Department of Educational Policy Studies

Award Recipients | 2019-2020

Social Sciences and Humanities Research Council (SSHRC) Award Recipients

The Social Sciences and Humanities Research Council of Canada (SSHRC) is the federal research funding agency that promotes and supports postsecondary-based research and research training in the humanities and social sciences. By focusing on developing Talent, generating Insights and forging Connections across campuses and communities, SSHRC strategically supports world-leading initiatives that reflect a commitment to ensuring a better future for Canada and the world.

Joseph-Armand Bombardier Canada Graduate Scholarship - Doctoral

Irene Wolfstone, Doctoral Student

Title: Re-Storying Indigenous Matricultures: Exploring the conditions of cultural continuity and the capacity for climate change adaptation

Description: The knowledge systems of indigenous peoples are instructive for studying adaptation as their long histories indicate they have survived multiple climate change events. My previous studies indicate that matricultures, biocultural diversity, a sharing economy and relationality with land may be preconditions for as well as indicators of cultural continuity. This interdisciplinary research project addresses four wicked and entangled problems: despite attempts to erase Indigenous matricultures, indigenous women provide leadership to protecting Canada’s rivers and lakes; governments and the carbon industry disavow that climate change presents an immediate and existential threat to future generations; settler culture suffers from cosmological destitution, resulting in incapacity for big picture thinking; and educational systems at all levels are silent on matricultures, neglect the human dimensions of climate change adaptation, and fail to prepare citizens for an urgent, rapid paradigm
shift. Matricultures is a subjugated knowledge in the academy. My inquiry is the first comprehensive,
systematic study of Indigenous matricultures in Canada.

Bio: As a mother and grandmother, I carry a heartfelt concern for the future of my children and grandchildren. Out of that concern, I entered doctoral studies to focus on the human dimensions of climate change adaptation. My research interests related to this topic are: matricultures, food sovereignty, sharing economy, relationality with land, cosmology, cultural continuity, and learning theory for rapid paradigm shifts. My home is located in Pinawa, Manitoba, a small forest community in the Canadian Shield in the territory of Ojibwe peoples with whom Canada entered into Treaty 1 and Treaty 3. Living in a round house helps me think outside the box. My work life has been rich and diverse and includes high school English teacher, adult educator/facilitator, human resource management, policy development, potter, counselor, environmental activist, and board member. I received my Master of Arts in Integrated Studies from Athabasca University (2016).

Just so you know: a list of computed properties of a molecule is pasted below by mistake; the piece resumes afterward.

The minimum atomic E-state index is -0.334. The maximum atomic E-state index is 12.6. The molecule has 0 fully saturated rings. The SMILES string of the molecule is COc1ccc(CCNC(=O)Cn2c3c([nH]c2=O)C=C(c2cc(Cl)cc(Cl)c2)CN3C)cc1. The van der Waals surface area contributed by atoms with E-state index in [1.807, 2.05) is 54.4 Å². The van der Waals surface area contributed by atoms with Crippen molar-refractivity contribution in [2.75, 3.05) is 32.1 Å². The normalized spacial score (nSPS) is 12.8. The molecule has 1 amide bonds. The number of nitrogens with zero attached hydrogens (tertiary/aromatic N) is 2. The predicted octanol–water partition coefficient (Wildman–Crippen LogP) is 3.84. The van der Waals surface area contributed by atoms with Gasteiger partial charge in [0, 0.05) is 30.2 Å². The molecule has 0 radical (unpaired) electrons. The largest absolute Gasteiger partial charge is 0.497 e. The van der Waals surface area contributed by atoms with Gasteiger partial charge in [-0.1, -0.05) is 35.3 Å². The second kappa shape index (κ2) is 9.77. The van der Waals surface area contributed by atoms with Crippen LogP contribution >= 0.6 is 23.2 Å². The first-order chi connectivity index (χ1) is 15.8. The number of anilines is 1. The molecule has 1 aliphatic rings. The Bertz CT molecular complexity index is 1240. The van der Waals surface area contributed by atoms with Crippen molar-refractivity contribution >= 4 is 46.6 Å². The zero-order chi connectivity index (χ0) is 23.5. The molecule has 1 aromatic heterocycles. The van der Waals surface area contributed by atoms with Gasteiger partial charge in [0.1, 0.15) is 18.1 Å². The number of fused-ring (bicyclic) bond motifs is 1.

Joseph-Armand Bombardier Canada Graduate Scholarship - Master's

Taylor Witiw, M.Ed. Student. 

Title: Learning in Social Action in Contexts of Mining Development: A Case Study of Roșia Montană, Romania

Bio: Taylor Witiw is in the second year of the MEd in Educational Policies—Theoretical, Cultural and International Studies steam. He completed his coursework part-time while working in student services at the Northern Alberta Institute of Technology and is now writing his thesis as a full-time student.

Taylor is also the recipient of the Walter H Johns Graduate Fellowship.

SSHRC Doctoral Fellowship

Christie Schultz, PhD Candidate 

Title: Towards Care-Centered Leadership in Higher Education: A Narrative Inquiry into Care Ethics Experiences and Practices of Academic Leaders

Description: This study attends to the ways in which academic leaders’ experiences and practices of care and care ethics shape, and are shaped by, their personal and professional contexts, knowledge, and identities. In doing so, the study inquires into the experiences and practices of academic leaders in Canada, attending to:

  • the ways in which academic leaders understand and articulate care ethics and its practical expressions;
  • the ways in which academic leaders who seek to practice care ethics experience their work lives; and
  • the struggles, challenges, and possibilities academic leaders encounter in the process of practicing care and care ethics.

Bio: The focus of her research is care-centered leadership in higher education. In addition, she is the Assistant Dean (Academic) of the Faculty of Extension at the University of Alberta. A passionate proponent of lifelong learning, she leads Extension's teaching and learning activities within its continuing and professional education portfolio. She has published and presented work in the areas of organizational change, continuing and higher education, settler-allyship, and feminist leadership.